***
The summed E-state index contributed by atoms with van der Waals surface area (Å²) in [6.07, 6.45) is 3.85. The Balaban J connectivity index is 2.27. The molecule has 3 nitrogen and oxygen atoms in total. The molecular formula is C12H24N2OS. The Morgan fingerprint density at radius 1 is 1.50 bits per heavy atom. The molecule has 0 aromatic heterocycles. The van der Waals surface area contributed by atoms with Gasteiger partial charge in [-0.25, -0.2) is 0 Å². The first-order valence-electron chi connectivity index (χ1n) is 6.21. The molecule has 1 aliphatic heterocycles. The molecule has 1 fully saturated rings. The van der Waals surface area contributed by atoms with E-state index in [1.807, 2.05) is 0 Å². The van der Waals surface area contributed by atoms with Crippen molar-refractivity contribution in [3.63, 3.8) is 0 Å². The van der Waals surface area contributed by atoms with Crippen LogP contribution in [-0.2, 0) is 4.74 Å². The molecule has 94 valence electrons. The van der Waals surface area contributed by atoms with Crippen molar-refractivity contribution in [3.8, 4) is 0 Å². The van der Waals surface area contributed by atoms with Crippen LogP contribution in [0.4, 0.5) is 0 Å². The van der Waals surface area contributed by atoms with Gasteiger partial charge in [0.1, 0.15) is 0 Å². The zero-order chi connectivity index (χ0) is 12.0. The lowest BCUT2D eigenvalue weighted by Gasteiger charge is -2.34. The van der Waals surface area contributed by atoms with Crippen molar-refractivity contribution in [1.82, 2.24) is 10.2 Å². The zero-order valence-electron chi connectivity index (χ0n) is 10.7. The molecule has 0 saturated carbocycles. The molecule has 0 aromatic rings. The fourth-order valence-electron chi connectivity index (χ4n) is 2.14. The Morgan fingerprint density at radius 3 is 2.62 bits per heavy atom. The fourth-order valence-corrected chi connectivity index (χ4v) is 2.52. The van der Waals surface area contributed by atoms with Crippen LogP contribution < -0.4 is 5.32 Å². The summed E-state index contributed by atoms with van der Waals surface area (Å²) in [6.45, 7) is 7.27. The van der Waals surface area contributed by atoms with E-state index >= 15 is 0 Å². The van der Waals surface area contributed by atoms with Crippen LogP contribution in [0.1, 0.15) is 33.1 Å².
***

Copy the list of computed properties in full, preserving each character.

The summed E-state index contributed by atoms with van der Waals surface area (Å²) in [6.07, 6.45) is 3.85. The Balaban J connectivity index is 2.27. The molecule has 3 nitrogen and oxygen atoms in total. The molecular formula is C12H24N2OS. The Morgan fingerprint density at radius 1 is 1.50 bits per heavy atom. The molecule has 0 aromatic heterocycles. The van der Waals surface area contributed by atoms with Gasteiger partial charge in [-0.25, -0.2) is 0 Å². The first-order valence-electron chi connectivity index (χ1n) is 6.21. The molecule has 1 aliphatic heterocycles. The molecule has 1 fully saturated rings. The van der Waals surface area contributed by atoms with E-state index in [1.807, 2.05) is 0 Å². The van der Waals surface area contributed by atoms with Crippen molar-refractivity contribution in [3.63, 3.8) is 0 Å². The van der Waals surface area contributed by atoms with Crippen LogP contribution in [-0.2, 0) is 4.74 Å². The molecule has 94 valence electrons. The van der Waals surface area contributed by atoms with Crippen molar-refractivity contribution in [3.8, 4) is 0 Å². The van der Waals surface area contributed by atoms with Crippen LogP contribution in [0.4, 0.5) is 0 Å². The van der Waals surface area contributed by atoms with Gasteiger partial charge in [0.1, 0.15) is 0 Å². The zero-order chi connectivity index (χ0) is 12.0. The lowest BCUT2D eigenvalue weighted by Gasteiger charge is -2.34. The van der Waals surface area contributed by atoms with Crippen molar-refractivity contribution in [1.82, 2.24) is 10.2 Å². The zero-order valence-electron chi connectivity index (χ0n) is 10.7. The molecule has 0 saturated carbocycles. The molecule has 0 aromatic rings. The fourth-order valence-electron chi connectivity index (χ4n) is 2.14. The Morgan fingerprint density at radius 3 is 2.62 bits per heavy atom. The fourth-order valence-corrected chi connectivity index (χ4v) is 2.52. The van der Waals surface area contributed by atoms with Crippen LogP contribution < -0.4 is 5.32 Å². The summed E-state index contributed by atoms with van der Waals surface area (Å²) in [6.45, 7) is 7.27. The van der Waals surface area contributed by atoms with E-state index >= 15 is 0 Å². The van der Waals surface area contributed by atoms with Crippen LogP contribution in [0.1, 0.15) is 33.1 Å².